Besides attractively showcasing your teeth, your gums protect your teeth and underlying bone from bacteria and abrasive food particles. Sometimes, though, the gums can pull back or recede from the teeth, leaving them exposed and vulnerable to damage and disease.
Here are 4 things that could contribute to gum recession—and what you can do about them.
Periodontal (gum) disease. This family of aggressive gum infections is by far the most common cause for recession. Triggered mainly by bacterial plaque, gum disease can cause the gums to detach and then recede from the teeth. To prevent gum disease, you should practice daily brushing and flossing and see your dentist at least twice a year to thoroughly remove plaque. And see your dentist as soon as possible for diagnosis and treatment at the first sign of red, swollen or bleeding gums.
Tooth position. While a tooth normally erupts surrounded by bone, sometimes it erupts out of correct alignment and is therefore outside the bony housing and protective gum tissue. Orthodontic treatment to move teeth to better positions can correct this problem, as well as stimulate the gum tissues around the involved teeth to thicken and become more resistant to recession.
Thin gum tissues. Thin gum tissues, a quality you inherit from your parents, are more susceptible to wear and tear and so more likely to recede. If you have thin gum tissues you'll need to stay on high alert for any signs of disease or problems. And you should also be mindful of our next common cause, which is….
Overaggressive hygiene. While it seems counterintuitive, brushing doesn't require a lot of "elbow grease" to remove plaque. A gentle scrubbing motion over all your tooth surfaces is usually sufficient. On the other hand, applying too much force (or brushing too often) can damage your gums over time and cause them to recede. And as we alluded to before, this is especially problematic for people with thinner gum tissues. So brush gently but thoroughly to protect your gums.
If you would like more information on treating gum recession, please contact us or schedule an appointment for a consultation. You can also learn more about this topic by reading the Dear Doctor magazine article “Gum Recession.”
Losing teeth will certainly disrupt your otherwise beautiful smile. It could also potentially affect your food choices and whether or not you receive proper nutrition.
But something else just as consequential could be happening beneath the surface of your gums—you could be losing bone. Significant bone loss in the jaw could adversely affect remaining teeth and facial structure, as well as limit your future restoration choices.
To understand why this occurs we must first consider what bone is: living, cellular tissue. Like the body's other cells, bone has a life cycle: cells form, live and eventually dissolve (or resorb), and are then replaced by new cells. Stimulation from forces generated during chewing traveling up through the tooth roots to the jawbone keep this cycle going at a healthy pace.
But when a tooth is missing, so is this stimulation. This could slow the replacement rate and cause bone volume to gradually decrease. The jawbone width could decrease by as much as 25% the first year alone and several millimeters in height after just a few years.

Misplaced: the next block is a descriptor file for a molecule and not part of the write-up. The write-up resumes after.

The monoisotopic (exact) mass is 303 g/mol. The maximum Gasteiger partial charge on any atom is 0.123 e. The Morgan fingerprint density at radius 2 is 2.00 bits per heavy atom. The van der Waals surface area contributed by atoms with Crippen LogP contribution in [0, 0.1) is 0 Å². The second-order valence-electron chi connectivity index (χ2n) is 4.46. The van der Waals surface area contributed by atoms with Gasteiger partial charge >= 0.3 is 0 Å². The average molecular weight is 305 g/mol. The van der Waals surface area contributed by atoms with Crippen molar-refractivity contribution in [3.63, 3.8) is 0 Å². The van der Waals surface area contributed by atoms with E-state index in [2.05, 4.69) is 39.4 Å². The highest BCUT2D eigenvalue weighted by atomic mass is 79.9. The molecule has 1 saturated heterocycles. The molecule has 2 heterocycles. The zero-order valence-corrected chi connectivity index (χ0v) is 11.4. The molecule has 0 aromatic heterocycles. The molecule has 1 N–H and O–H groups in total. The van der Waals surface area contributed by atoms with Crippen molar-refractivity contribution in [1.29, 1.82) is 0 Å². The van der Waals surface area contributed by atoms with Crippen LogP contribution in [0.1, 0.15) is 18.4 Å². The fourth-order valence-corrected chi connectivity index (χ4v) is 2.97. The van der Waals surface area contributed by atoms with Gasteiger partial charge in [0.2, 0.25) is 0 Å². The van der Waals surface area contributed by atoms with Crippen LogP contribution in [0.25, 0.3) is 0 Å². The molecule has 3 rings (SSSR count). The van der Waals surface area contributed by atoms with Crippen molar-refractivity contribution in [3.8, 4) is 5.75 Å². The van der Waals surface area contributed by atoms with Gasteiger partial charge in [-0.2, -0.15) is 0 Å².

Although dentures (a popular and affordable choice) can restore lost function and appearance, they can't duplicate this needed stimulation. They even accelerate bone loss by irritating and creating compressive forces on the bony ridges and the gums they rest upon.
One restoration, however, can actually help stop bone loss and may even reverse it: dental implants. This happens because an implant's metal titanium post imbedded in the jawbone attracts bone cells to grow and adhere to its surface. This could actually increase bone density at the site.
To gain this advantage, it's best to obtain implants as soon as possible after tooth loss. If you allow bone loss to occur by waiting too long, there may not be enough to properly support an implant. Even then it might be possible to build up the diminished bone through grafting. But if that's not possible, we'll have to consider a different restoration.
To determine the condition of your bone after losing teeth, visit us for a complete examination. Afterward, we'll be able to discuss with you the best way to address both your overall dental health and your smile.
If you would like more information on treating missing teeth, please contact us or schedule an appointment for a consultation. You can also learn more about this topic by reading the Dear Doctor magazine article “The Hidden Consequences of Losing Teeth.”
For chipped, stained, or slightly crooked teeth, dental veneers might be the ideal solution. These thin layers of porcelain bonded directly over the teeth with the perfect blend of color, sizes and shapes, can transform a person’s smile for a relatively modest cost.
But if the teeth belong to a teenager, veneers might not be appropriate. This is because in most cases, we’ll need to remove some of the tooth enamel so that the applied veneers won’t look unnaturally bulky. This alteration is permanent, so the teeth will require some form of restoration from then on.
While not usually a major issue with fully matured adult teeth, it could be with the developing teeth of pre-teens and teens. During childhood and adolescence the tooth’s inner pulp plays an important role in dentin production, and so the pulp chamber is relatively large compared to an adult tooth. This larger size places the pulp closer to the enamel surface than with an adult tooth.
Because of its proximity to the enamel, there’s a greater chance veneer alterations could damage a teenager’s tooth pulp and its nerve bundles. If that happens, we may need to perform a root canal treatment to save the tooth—also not an optimal situation for a developing tooth.